If you feel your life lacks meaning and purpose, you’re not alone! I hear from awakening souls worldwide experiencing what I believe is a spiritual health crisis.
This picture was taken of my husband and me several years ago at the top of Mount Kilimanjaro, one of the highest mountains in the world.
Ironically, I was standing literally on top of the world, yet I had never felt emptier on the inside. My life lacked meaning and purpose.
I was 50 and travelling around the world after a long, fulfilling career as a Nurse. I had two grown children that were successfully launched, a great husband, family, and friends.
When my husband retired and wanted to start travelling more, it seemed like the right thing to do to leave my career and explore the next chapter of my life.
Everybody who knew me was envious of my life, thought I had it all and was living the dream.
I lived the dream until I developed what I call soul hunger. A deep longing for a more meaningful and purposeful life that aligns our inner gifts with our outer purpose.
I found myself becoming increasingly unhappy with my life. I was busy but not doing things that felt meaningful to me.
In the book The Upside Of Stress: Why Stress Is Good For You, and How To Get Good At It, Kelly McGonigal, Ph.D., shared research findings that a lack of meaningful stress may even be bad for your health. Ironically, a life that looked like I was living the dream was causing anxiety and impacting my stress hormone, cortisol.
I was living in a spiritual desert, and this disconnect was impacting my emotional and physical health.
I tried many different things to find meaning in the life I had created. I travelled, golfed, socialized, painted, volunteered, did triathlons, and took courses in interior design.
Sounds great, but I was depressed and was trying to figure out why with so much to be grateful for, I felt something was missing in my life.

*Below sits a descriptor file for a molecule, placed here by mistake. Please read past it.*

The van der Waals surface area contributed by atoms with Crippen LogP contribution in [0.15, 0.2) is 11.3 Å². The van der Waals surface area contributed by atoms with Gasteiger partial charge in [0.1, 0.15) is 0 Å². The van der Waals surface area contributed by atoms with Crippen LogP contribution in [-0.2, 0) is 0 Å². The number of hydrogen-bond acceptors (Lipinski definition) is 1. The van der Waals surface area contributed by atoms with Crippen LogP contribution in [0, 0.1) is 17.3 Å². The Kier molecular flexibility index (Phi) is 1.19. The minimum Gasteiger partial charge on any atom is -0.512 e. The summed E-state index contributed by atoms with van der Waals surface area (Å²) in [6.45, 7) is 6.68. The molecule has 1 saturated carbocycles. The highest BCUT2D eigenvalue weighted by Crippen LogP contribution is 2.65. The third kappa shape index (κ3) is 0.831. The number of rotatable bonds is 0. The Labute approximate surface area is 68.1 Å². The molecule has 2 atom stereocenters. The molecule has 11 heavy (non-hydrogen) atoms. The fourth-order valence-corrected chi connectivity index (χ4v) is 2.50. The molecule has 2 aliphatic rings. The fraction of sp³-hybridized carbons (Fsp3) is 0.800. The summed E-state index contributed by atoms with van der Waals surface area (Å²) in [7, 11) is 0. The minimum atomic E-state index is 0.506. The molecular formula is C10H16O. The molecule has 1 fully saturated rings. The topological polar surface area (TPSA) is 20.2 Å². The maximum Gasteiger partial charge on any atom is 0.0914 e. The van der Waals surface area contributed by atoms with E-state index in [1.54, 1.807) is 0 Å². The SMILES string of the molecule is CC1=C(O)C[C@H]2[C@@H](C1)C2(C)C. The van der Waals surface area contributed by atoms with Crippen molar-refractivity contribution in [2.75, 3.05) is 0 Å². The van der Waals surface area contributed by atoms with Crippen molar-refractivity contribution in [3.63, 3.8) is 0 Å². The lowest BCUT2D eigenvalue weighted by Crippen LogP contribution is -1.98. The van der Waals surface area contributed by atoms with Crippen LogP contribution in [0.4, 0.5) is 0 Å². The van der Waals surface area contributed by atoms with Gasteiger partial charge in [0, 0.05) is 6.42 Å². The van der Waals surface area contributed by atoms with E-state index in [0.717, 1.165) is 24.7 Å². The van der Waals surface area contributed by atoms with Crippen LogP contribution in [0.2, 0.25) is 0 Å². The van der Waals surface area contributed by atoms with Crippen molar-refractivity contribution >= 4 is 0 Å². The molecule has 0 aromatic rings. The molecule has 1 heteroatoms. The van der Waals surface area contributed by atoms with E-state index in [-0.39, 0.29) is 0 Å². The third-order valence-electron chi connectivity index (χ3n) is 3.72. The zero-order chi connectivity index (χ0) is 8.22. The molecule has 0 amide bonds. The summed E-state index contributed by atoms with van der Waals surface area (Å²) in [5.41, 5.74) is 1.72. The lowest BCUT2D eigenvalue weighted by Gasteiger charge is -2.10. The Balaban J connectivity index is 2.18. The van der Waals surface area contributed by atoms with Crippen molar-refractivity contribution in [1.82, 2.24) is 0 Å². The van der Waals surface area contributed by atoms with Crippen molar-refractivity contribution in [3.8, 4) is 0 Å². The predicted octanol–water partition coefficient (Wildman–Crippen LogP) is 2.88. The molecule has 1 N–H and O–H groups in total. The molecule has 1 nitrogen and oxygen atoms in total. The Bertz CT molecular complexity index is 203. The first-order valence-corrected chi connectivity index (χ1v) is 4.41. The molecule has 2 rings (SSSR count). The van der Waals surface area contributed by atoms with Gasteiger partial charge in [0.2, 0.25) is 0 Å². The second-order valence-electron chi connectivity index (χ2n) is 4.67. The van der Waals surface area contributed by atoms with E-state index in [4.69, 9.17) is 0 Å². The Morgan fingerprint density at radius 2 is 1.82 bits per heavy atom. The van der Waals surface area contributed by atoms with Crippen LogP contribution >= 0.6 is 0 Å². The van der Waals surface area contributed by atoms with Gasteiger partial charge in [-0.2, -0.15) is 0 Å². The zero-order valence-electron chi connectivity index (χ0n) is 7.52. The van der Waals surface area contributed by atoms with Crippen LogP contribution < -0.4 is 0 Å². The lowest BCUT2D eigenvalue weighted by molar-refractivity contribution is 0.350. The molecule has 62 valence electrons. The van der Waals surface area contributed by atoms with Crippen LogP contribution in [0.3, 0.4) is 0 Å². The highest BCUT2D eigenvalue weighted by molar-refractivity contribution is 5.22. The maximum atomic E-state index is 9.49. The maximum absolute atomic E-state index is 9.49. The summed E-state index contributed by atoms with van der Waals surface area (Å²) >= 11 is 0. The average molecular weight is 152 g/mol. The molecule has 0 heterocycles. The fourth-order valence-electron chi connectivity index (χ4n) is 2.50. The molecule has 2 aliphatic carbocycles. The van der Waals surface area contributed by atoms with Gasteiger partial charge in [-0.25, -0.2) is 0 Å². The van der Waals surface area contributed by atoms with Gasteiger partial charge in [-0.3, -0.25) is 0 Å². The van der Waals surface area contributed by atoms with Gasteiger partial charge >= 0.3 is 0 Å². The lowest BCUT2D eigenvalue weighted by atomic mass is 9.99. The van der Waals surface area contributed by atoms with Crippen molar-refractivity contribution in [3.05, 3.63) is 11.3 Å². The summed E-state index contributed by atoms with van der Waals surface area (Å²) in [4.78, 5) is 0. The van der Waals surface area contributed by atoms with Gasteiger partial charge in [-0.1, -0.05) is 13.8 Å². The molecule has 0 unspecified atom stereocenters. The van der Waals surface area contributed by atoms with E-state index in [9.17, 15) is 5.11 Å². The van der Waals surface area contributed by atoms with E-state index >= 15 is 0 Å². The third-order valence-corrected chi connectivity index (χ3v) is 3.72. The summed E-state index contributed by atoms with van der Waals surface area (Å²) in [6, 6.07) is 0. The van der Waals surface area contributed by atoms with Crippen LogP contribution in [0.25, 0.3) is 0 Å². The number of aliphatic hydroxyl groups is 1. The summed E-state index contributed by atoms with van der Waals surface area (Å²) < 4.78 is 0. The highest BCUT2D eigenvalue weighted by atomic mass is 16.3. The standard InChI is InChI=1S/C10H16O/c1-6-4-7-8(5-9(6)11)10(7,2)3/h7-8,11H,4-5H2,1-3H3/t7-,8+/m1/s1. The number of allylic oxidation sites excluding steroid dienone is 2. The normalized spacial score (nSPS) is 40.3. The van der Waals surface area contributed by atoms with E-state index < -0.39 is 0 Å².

I got to the point where I felt my soul was dying, and I knew I needed to make some changes.
I had experienced low points in my life, but this was different. I questioned, Is This Depression, Or Am I Experiencing A Spiritual Awakening? I now know what I was going through has been described as the dark night of the soul.
The dark night of the soul goes back a long way and has been described by Eckhart Tolle as “what one could call a collapse of a perceived meaning in life…an eruption into your life of a deep sense of meaninglessness.”
During this confusing time, I intuitively knew that the answers were not out there somewhere but that they were inside of me.
I began learning about the power of meditation and decided to try it. As I established a regular practice, a shift and transformation began. In the post, With So Many Choices, What Is The Best Type Of Meditation For Me? I shared a guided meditation and some suggestions on where to begin if you’re curious.
My meditation practice lets me quiet my mind to hear my soul and the little voice inside me.
I had profound insights recognizing that I’d lived my life to meet the needs of others and that my decision to retire was made for my husband and not for myself. I was so used to going with the flow that I had lost touch with my flow.
I realized that the dark night of the soul was the bridge between the first half of my life and the second half. The first half was where I fulfilled all my roles, and the second half was where my soul guided me.
When I connected with my soul, I knew I had not finished serving and sharing my gifts with the world. I experienced what Eckhart Tolle described as a “kind of rebirth. The dark night of the soul is a kind of death that you die. What dies is the egoic sense of self.”